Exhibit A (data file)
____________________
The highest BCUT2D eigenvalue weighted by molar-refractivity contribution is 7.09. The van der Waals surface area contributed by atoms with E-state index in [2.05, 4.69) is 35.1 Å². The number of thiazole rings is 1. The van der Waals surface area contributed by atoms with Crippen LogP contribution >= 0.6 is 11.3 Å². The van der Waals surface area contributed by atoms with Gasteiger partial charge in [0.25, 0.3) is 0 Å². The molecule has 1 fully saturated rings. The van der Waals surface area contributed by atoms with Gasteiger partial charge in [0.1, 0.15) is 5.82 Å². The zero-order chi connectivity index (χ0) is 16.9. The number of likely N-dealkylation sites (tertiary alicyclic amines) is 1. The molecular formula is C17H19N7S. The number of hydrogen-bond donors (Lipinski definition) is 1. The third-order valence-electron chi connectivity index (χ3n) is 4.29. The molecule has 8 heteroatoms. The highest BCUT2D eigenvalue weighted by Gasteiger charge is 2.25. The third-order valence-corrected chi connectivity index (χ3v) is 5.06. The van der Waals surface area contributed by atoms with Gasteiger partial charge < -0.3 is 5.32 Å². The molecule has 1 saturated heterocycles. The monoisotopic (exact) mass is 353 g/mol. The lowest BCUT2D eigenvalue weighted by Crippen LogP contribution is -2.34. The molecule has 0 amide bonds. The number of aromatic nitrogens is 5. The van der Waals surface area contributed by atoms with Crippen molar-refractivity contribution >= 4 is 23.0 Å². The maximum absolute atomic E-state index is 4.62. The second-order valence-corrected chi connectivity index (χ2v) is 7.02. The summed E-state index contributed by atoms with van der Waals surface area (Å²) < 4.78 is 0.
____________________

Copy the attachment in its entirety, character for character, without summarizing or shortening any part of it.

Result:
The highest BCUT2D eigenvalue weighted by molar-refractivity contribution is 7.09. The van der Waals surface area contributed by atoms with E-state index in [2.05, 4.69) is 35.1 Å². The number of thiazole rings is 1. The van der Waals surface area contributed by atoms with Crippen LogP contribution >= 0.6 is 11.3 Å². The van der Waals surface area contributed by atoms with Gasteiger partial charge in [0.25, 0.3) is 0 Å². The molecule has 1 fully saturated rings. The van der Waals surface area contributed by atoms with Gasteiger partial charge in [0.1, 0.15) is 5.82 Å². The zero-order chi connectivity index (χ0) is 16.9. The number of likely N-dealkylation sites (tertiary alicyclic amines) is 1. The molecular formula is C17H19N7S. The number of hydrogen-bond donors (Lipinski definition) is 1. The third-order valence-electron chi connectivity index (χ3n) is 4.29. The molecule has 8 heteroatoms. The highest BCUT2D eigenvalue weighted by Gasteiger charge is 2.25. The third-order valence-corrected chi connectivity index (χ3v) is 5.06. The van der Waals surface area contributed by atoms with Gasteiger partial charge < -0.3 is 5.32 Å². The molecule has 1 saturated heterocycles. The monoisotopic (exact) mass is 353 g/mol. The lowest BCUT2D eigenvalue weighted by Crippen LogP contribution is -2.34. The molecule has 0 amide bonds. The number of aromatic nitrogens is 5. The van der Waals surface area contributed by atoms with Crippen molar-refractivity contribution >= 4 is 23.0 Å². The maximum absolute atomic E-state index is 4.62. The second-order valence-corrected chi connectivity index (χ2v) is 7.02. The summed E-state index contributed by atoms with van der Waals surface area (Å²) < 4.78 is 0.